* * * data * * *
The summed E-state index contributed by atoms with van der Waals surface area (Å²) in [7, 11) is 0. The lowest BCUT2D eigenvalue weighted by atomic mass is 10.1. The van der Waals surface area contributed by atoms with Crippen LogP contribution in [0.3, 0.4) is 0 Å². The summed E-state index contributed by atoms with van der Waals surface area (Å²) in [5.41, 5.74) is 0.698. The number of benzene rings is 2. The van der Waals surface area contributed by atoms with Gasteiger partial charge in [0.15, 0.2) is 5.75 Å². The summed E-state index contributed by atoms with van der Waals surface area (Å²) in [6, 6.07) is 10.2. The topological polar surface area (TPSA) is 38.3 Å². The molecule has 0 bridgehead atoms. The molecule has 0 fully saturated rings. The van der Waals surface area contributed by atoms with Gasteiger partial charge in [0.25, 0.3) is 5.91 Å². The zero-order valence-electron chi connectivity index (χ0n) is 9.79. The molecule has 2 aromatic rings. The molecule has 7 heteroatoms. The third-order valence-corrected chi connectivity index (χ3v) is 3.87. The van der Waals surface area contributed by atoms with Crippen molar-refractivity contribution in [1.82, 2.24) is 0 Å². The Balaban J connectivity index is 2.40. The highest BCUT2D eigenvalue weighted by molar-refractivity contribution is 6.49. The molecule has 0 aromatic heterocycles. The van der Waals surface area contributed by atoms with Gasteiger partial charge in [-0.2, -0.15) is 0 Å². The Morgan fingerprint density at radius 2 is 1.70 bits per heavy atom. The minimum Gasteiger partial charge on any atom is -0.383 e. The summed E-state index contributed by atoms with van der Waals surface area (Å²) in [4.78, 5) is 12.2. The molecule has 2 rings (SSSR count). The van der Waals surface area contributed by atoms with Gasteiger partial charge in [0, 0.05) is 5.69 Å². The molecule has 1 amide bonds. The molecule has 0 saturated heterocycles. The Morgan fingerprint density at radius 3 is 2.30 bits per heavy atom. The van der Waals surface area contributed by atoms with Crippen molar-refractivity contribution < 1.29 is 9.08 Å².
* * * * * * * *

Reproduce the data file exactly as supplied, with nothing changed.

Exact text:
The summed E-state index contributed by atoms with van der Waals surface area (Å²) in [7, 11) is 0. The lowest BCUT2D eigenvalue weighted by atomic mass is 10.1. The van der Waals surface area contributed by atoms with Crippen LogP contribution in [0.3, 0.4) is 0 Å². The summed E-state index contributed by atoms with van der Waals surface area (Å²) in [5.41, 5.74) is 0.698. The number of benzene rings is 2. The van der Waals surface area contributed by atoms with Gasteiger partial charge in [0.15, 0.2) is 5.75 Å². The summed E-state index contributed by atoms with van der Waals surface area (Å²) in [6, 6.07) is 10.2. The topological polar surface area (TPSA) is 38.3 Å². The molecule has 0 bridgehead atoms. The molecule has 0 fully saturated rings. The van der Waals surface area contributed by atoms with Gasteiger partial charge in [0.25, 0.3) is 5.91 Å². The zero-order valence-electron chi connectivity index (χ0n) is 9.79. The molecule has 2 aromatic rings. The molecule has 7 heteroatoms. The third-order valence-corrected chi connectivity index (χ3v) is 3.87. The van der Waals surface area contributed by atoms with Crippen molar-refractivity contribution in [1.82, 2.24) is 0 Å². The Balaban J connectivity index is 2.40. The highest BCUT2D eigenvalue weighted by molar-refractivity contribution is 6.49. The molecule has 0 aromatic heterocycles. The van der Waals surface area contributed by atoms with Gasteiger partial charge in [-0.2, -0.15) is 0 Å². The Morgan fingerprint density at radius 2 is 1.70 bits per heavy atom. The minimum Gasteiger partial charge on any atom is -0.383 e. The summed E-state index contributed by atoms with van der Waals surface area (Å²) in [4.78, 5) is 12.2. The molecule has 2 rings (SSSR count). The van der Waals surface area contributed by atoms with Gasteiger partial charge in [0, 0.05) is 5.69 Å². The molecule has 1 amide bonds. The molecule has 0 saturated heterocycles. The Morgan fingerprint density at radius 3 is 2.30 bits per heavy atom. The van der Waals surface area contributed by atoms with Crippen molar-refractivity contribution < 1.29 is 9.08 Å².